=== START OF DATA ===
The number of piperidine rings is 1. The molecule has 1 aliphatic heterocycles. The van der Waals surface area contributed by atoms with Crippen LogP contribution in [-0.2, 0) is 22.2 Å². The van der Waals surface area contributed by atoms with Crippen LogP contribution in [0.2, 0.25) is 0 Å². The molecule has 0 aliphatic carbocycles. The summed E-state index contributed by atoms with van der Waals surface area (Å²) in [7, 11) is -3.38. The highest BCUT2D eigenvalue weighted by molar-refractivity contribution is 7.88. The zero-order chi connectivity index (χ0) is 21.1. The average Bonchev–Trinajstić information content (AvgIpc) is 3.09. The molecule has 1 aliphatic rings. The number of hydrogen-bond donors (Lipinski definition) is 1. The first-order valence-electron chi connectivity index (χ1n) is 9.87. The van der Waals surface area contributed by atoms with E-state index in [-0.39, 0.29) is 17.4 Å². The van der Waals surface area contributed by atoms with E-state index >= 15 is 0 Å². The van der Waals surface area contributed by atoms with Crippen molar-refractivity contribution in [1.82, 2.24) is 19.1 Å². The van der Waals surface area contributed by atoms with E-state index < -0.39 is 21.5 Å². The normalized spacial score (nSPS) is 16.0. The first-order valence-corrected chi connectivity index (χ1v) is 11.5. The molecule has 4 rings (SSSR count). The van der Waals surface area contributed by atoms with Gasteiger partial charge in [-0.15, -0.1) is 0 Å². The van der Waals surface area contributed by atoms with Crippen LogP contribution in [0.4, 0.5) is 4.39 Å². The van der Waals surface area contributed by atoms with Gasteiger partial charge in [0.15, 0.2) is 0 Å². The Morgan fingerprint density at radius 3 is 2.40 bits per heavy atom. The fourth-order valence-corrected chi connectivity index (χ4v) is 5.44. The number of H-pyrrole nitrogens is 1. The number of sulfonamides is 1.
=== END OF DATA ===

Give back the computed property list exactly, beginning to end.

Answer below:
The number of piperidine rings is 1. The molecule has 1 aliphatic heterocycles. The van der Waals surface area contributed by atoms with Crippen LogP contribution in [-0.2, 0) is 22.2 Å². The van der Waals surface area contributed by atoms with Crippen LogP contribution in [0.2, 0.25) is 0 Å². The molecule has 0 aliphatic carbocycles. The summed E-state index contributed by atoms with van der Waals surface area (Å²) in [7, 11) is -3.38. The highest BCUT2D eigenvalue weighted by molar-refractivity contribution is 7.88. The zero-order chi connectivity index (χ0) is 21.1. The average Bonchev–Trinajstić information content (AvgIpc) is 3.09. The molecule has 1 aliphatic rings. The number of hydrogen-bond donors (Lipinski definition) is 1. The first-order valence-electron chi connectivity index (χ1n) is 9.87. The van der Waals surface area contributed by atoms with E-state index in [-0.39, 0.29) is 17.4 Å². The van der Waals surface area contributed by atoms with E-state index >= 15 is 0 Å². The van der Waals surface area contributed by atoms with Crippen molar-refractivity contribution in [1.82, 2.24) is 19.1 Å². The van der Waals surface area contributed by atoms with E-state index < -0.39 is 21.5 Å². The normalized spacial score (nSPS) is 16.0. The first-order valence-corrected chi connectivity index (χ1v) is 11.5. The molecule has 4 rings (SSSR count). The van der Waals surface area contributed by atoms with Gasteiger partial charge in [-0.15, -0.1) is 0 Å². The van der Waals surface area contributed by atoms with Crippen LogP contribution in [0.4, 0.5) is 4.39 Å². The van der Waals surface area contributed by atoms with Gasteiger partial charge in [0.15, 0.2) is 0 Å². The Morgan fingerprint density at radius 3 is 2.40 bits per heavy atom. The fourth-order valence-corrected chi connectivity index (χ4v) is 5.44. The number of H-pyrrole nitrogens is 1. The number of sulfonamides is 1.